THE NATURAL ENVIRONMENT
Chablis’ vineyards lie within the north-east quarter of France, in northern Burgundy. They are centred on the small town that gives them their name, and extend around 19 neighbouring villages and hamlets within the Yonne département. This is by far the most northerly outpost of Burgundy, and is actually closer to southern Champagne than to the Côte d’Or.
Roughly-speaking, the appellation follows the line of a small river, the Serein, over a length of 20 kilometres. At its widest, it measures 15 kilometres.
The Chablis appellation : The overall vineyard area of Chablis covers 5200 hectares and is sub-divided into four different levels of appellation: Petit Chablis, Chablis, Chablis Premier Cru, Chablis Grand Cru
The government decree of 1938 precisely defines the surface area of AOC Chablis Grand Cru at 100 hectares – the equivalent of only 2% of all Chablis.
This area, divided into 7 named vineyard sites, forms a single, south to south-west facing plot across the river from the town, with a clear geographical and geological unity.
The combination of sun exposure, soil type and altitude (varying from 130 to 215 metres above sea-level), constitutes the basis for the appellation Chablis Grand Cru.
Chablis lies along the southern extremity of the Paris basin, which stretches across northern France and the Channel into southern England, including the village of Kimmeridge in Dorset. These are sedimentary soils formed from an Upper Jurassic sea-bed about 180 million years ago. Lime-clay soils are dominant here, but the geological originality of Chablis resides in its sub-strata, often quite near the surface, of Kimmeridgian limestone which was formed by billions of tiny fossilised shells of exogyra virgula. This layer has a variable thickness of 50 to 100 metres, with alternating layers of clay, limestone and marl.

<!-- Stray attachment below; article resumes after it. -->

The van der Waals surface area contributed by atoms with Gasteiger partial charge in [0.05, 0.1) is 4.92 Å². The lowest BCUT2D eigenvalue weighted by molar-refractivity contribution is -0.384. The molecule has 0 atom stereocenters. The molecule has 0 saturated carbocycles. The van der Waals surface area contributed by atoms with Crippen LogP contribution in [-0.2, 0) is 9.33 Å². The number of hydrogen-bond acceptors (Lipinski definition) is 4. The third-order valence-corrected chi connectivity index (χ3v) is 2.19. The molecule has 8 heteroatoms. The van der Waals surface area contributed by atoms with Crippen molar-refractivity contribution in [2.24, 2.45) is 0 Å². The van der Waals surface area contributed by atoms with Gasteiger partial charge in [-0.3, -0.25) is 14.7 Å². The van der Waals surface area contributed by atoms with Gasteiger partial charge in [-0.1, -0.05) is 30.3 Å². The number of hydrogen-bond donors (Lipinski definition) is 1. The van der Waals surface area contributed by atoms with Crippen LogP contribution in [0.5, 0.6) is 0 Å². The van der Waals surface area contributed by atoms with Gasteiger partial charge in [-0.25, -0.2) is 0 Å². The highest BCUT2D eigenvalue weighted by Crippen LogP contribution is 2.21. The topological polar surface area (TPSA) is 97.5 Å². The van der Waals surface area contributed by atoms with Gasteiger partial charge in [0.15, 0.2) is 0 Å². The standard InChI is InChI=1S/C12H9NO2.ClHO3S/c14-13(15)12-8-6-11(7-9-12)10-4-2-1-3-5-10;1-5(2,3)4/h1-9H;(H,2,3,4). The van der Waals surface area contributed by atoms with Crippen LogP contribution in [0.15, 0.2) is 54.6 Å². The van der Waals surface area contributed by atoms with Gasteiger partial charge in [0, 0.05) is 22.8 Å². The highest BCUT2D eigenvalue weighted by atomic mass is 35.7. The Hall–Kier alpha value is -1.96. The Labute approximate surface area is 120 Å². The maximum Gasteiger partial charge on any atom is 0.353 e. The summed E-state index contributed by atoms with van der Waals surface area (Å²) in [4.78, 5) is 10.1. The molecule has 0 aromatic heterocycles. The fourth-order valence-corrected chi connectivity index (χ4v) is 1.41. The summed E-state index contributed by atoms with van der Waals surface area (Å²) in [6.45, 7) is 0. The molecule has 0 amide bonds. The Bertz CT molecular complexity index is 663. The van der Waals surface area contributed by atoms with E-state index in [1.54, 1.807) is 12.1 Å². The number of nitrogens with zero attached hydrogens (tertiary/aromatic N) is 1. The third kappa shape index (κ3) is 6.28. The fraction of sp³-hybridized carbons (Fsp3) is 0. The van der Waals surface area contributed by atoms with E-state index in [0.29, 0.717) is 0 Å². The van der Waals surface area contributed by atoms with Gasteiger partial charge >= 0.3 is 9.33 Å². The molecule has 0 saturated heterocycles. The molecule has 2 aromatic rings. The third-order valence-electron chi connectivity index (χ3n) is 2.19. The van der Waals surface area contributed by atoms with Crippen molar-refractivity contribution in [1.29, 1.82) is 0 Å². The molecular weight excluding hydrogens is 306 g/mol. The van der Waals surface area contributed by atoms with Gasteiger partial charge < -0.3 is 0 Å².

The Grand Cru vineyards form a homogenous entity on slopes from which emerge outcrops of this specific type of limestone. Linked to optimum sunlight exposure, this is a key ingredient in the production of specific flavours in the chardonnay grape.
The climate here is semi-continental, with considerable temperature variations. Summers are hot, and winters long and rigorous. Both sunshine hours and rainfall fluctuate greatly from one year to the next, causing considerable quantity and quality variations.
Spring frosts are a particular danger, and for many years posed a constant threat on the future crop. From March to May, the young buds and shoots are especially vulnerable, and the history of Chablis is lined with disastrous vintages.
From the 1960’s onwards, various techniques have been used to combat frost, both heating the air and spraying water on the vines. They are both tricky to use and expensive, but nevertheless efficient, stabilising, to a certain extent, crop levels and protecting vine growers from potential disaster.